The term Bryophyte was coined by Braun (1864). Bryophytes comprise of liverworts and mosses. The division Bryophyta consists of over 25,000 species. The members of bryophytes live in more or less shady, moist, cold places in groups. Some bryophytes inhabit bogs and swamps. Still others in rain forests occur abundantly as epiphytes, on leaves and trunks of trees. These form a kind of green mat on damp soil, rocks, walls, on the banks of ponds and on the bark of trees, especially during the rainy season.
Characteristics Of Bryophytes:
- Bryophytes are the amphibians of the plant kingdom.
- The plant body is a gametophyte, green, flat and dichotomously branched. It is the dominant phase in the life cycle.
- They lack the vascular and supporting tissues.
- The plant body is not differentiated into roots, stems and leaves. It is thalloid in Riccia and Marchantia and is differentiated into rhizoids, stem (axis) and leaves in mosses like Funaria.
- Plants remain attached to the substratum by means of unicellular or multi-cellular rhizoids. These also serve in the absorption of water and minerals from the soil.
- The plant body is made up of simple thin-walled parenchymatous cells. Xylem, phloem (vascular tissue) and mechanical tissue (sclerenchyma etc.) are altogether lacking in bryophytes.
- Vegetative reproduction is quite abundant and accounts for matty or carpet-like growth. Vegetative reproduction is accomplished by fragmentation, adventitious branches, tubers, persistent apices, buds, gemmae, etc.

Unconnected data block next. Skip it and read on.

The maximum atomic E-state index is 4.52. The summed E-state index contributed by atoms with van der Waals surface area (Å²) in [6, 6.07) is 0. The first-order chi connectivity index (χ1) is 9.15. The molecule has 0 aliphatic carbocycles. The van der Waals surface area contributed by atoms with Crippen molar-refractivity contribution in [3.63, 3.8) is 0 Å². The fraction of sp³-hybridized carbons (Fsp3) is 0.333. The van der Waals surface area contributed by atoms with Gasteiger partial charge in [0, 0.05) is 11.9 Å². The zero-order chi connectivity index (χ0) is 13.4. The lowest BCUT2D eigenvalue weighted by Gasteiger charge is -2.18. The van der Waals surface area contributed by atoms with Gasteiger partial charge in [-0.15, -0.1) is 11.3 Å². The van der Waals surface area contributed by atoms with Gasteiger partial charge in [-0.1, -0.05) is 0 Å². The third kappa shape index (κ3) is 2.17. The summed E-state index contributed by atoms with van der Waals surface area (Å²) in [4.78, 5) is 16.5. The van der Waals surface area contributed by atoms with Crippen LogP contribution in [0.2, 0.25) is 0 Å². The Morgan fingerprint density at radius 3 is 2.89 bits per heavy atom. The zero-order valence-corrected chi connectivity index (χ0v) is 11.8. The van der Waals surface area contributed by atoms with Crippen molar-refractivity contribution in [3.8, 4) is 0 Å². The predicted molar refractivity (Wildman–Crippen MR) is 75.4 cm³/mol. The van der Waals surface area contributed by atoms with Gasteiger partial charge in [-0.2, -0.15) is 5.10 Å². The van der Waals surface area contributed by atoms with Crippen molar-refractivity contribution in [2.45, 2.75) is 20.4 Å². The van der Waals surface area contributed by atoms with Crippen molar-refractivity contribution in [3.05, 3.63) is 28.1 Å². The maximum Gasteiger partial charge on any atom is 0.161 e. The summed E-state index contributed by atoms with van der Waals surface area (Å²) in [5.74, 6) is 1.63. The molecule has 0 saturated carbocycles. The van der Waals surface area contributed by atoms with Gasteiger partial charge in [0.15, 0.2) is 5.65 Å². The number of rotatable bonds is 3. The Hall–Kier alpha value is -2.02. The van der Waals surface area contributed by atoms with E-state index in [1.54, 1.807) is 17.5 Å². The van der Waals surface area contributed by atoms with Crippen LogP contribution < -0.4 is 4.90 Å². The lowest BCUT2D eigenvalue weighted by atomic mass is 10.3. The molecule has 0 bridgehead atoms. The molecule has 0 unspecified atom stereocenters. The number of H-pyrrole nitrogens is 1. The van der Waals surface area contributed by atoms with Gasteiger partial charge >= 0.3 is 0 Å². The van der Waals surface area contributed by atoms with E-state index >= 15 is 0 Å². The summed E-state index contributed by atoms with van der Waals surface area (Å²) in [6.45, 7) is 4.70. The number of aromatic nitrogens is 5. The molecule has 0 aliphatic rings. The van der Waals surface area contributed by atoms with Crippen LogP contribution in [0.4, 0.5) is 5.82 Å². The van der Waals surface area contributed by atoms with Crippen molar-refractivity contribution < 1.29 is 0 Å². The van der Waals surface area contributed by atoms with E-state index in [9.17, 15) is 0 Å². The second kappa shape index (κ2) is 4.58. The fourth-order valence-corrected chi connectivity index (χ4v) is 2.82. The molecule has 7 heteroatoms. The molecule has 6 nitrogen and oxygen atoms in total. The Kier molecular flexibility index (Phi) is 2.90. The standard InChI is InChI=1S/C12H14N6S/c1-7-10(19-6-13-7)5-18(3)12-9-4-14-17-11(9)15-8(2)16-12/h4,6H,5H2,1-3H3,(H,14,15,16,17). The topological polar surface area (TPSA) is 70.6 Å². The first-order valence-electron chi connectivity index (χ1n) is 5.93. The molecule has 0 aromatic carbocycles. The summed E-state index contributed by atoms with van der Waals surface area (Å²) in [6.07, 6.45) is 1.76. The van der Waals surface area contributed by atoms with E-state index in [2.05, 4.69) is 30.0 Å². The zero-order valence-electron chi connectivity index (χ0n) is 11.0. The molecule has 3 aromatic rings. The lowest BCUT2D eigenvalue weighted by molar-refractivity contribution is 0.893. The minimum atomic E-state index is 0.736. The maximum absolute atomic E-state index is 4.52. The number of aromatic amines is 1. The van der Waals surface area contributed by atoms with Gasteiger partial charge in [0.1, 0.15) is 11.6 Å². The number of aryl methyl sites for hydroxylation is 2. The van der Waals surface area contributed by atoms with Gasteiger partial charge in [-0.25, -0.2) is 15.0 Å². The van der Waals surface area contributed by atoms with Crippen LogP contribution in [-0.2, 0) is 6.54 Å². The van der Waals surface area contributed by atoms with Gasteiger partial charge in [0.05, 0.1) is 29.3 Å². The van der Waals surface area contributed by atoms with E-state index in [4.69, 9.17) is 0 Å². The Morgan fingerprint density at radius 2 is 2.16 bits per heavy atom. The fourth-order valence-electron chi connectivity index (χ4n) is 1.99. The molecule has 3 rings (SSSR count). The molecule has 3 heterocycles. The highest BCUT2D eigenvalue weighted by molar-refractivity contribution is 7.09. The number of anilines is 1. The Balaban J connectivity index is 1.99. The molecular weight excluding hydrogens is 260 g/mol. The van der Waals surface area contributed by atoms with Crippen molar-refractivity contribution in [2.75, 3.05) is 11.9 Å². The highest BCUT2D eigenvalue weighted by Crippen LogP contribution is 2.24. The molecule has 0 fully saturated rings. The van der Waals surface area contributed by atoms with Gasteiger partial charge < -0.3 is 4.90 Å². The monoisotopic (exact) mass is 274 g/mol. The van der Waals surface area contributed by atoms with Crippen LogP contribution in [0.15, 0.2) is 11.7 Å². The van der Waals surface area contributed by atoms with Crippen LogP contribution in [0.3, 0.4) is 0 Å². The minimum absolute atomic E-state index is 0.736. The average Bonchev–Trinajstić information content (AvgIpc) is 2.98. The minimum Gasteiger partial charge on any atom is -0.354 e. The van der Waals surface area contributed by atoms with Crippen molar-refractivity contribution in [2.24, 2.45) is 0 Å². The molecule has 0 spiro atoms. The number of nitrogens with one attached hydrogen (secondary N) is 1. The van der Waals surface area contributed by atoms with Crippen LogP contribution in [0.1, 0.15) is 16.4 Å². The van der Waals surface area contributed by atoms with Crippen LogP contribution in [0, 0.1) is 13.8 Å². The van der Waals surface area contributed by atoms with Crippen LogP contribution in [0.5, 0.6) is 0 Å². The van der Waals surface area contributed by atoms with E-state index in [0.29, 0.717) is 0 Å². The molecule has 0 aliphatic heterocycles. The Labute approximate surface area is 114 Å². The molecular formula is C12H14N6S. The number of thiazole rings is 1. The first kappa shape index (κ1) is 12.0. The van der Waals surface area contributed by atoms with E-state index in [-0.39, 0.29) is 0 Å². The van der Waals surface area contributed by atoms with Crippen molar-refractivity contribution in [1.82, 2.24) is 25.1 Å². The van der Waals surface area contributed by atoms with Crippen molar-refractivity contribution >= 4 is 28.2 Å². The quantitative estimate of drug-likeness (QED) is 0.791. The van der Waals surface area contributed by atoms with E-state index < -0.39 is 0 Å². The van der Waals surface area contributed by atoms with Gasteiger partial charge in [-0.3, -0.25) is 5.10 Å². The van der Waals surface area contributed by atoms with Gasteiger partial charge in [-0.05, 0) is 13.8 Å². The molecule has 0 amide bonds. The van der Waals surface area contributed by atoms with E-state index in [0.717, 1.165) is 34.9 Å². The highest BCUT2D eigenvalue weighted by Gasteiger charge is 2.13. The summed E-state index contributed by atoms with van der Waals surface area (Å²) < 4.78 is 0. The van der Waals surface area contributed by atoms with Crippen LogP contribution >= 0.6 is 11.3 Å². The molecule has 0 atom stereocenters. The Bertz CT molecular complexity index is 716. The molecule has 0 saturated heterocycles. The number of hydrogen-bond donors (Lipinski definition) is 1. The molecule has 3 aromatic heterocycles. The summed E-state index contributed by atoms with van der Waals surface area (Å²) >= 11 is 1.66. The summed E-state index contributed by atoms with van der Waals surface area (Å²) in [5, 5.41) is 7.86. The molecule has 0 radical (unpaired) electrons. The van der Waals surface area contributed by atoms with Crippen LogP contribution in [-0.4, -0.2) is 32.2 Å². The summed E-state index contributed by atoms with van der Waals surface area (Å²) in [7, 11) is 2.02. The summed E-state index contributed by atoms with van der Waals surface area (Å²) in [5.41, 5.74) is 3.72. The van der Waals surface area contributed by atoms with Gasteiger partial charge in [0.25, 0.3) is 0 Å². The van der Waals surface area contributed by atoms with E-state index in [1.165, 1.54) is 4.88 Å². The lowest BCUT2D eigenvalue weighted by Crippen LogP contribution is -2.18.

- Accessory spores or mitospores are absent in bryophytes and other land plants.
- The sex organs of the plants are multicellular and jacketed, i.e., covered by a jacket of sterile cells. Sex organs are of two types, male antheridia and female archegonium.
- Male gametes (antherozoids) are motile and archegonium is flask-shaped having venter and a long neck.
- Fertilization occurs inside the archegonium. The egg or oosphere secretes a chemical which attracts spermatozoids. Sperms require a thin film of water for swimming and reaching the dehisced archegonium. One sperm fuses with an oosphere and produces a diploid zygote. The latter grows to form an embryo and then sporophyte which is dependent on the gametophyte completely or partially for its nutrition.
- There is a distinct alternation of generations with the more conspicuous sporophyte and a comparatively small gametophyte.
Economic Importance of Bryophytes:
- Bryophytes are important in soil erosion. The extensive carpets or mats, which they form to hold the soil in place and hence prevents its washing away.
- They build up the soil on rocks with the help of lichens.
- They contribute to the organic matter in the soil on their death and decay.
- Peat is used as fuel like coal. It consists of mosses and other marshy plants compacted and carbonised over thousand of years.
- Peat mosses like Sphagnum grow rapidly in shallow waters forming thick mats over the water surface. They give a false appearance of solid soil and causing the drowning of animals and human beings.
- The Sphagnum moss has a remarkable water-absorbing capacity and is utilised by flourists and horticulturist.
- During the last world war, Sphagnum was used in surgical dressings.
- Marchantia polymorpha has properties to cure liver and lung infections. It also possesses antitumour properties. A decoction of Ploytrichum commune is believed to dissolve kidney and gall bladder stones. Sphagnol, a distillate of peat, is used to cure skin infections.
Why are Bryophytes called as amphibian of plant kingdom?
The Bryophytes are called as amphibian of the plant kingdom because they characteristically grow on land in moist and wet situations. They need moisture for at least part of the year for fertilization so that male gametes (antherozoids) may swim.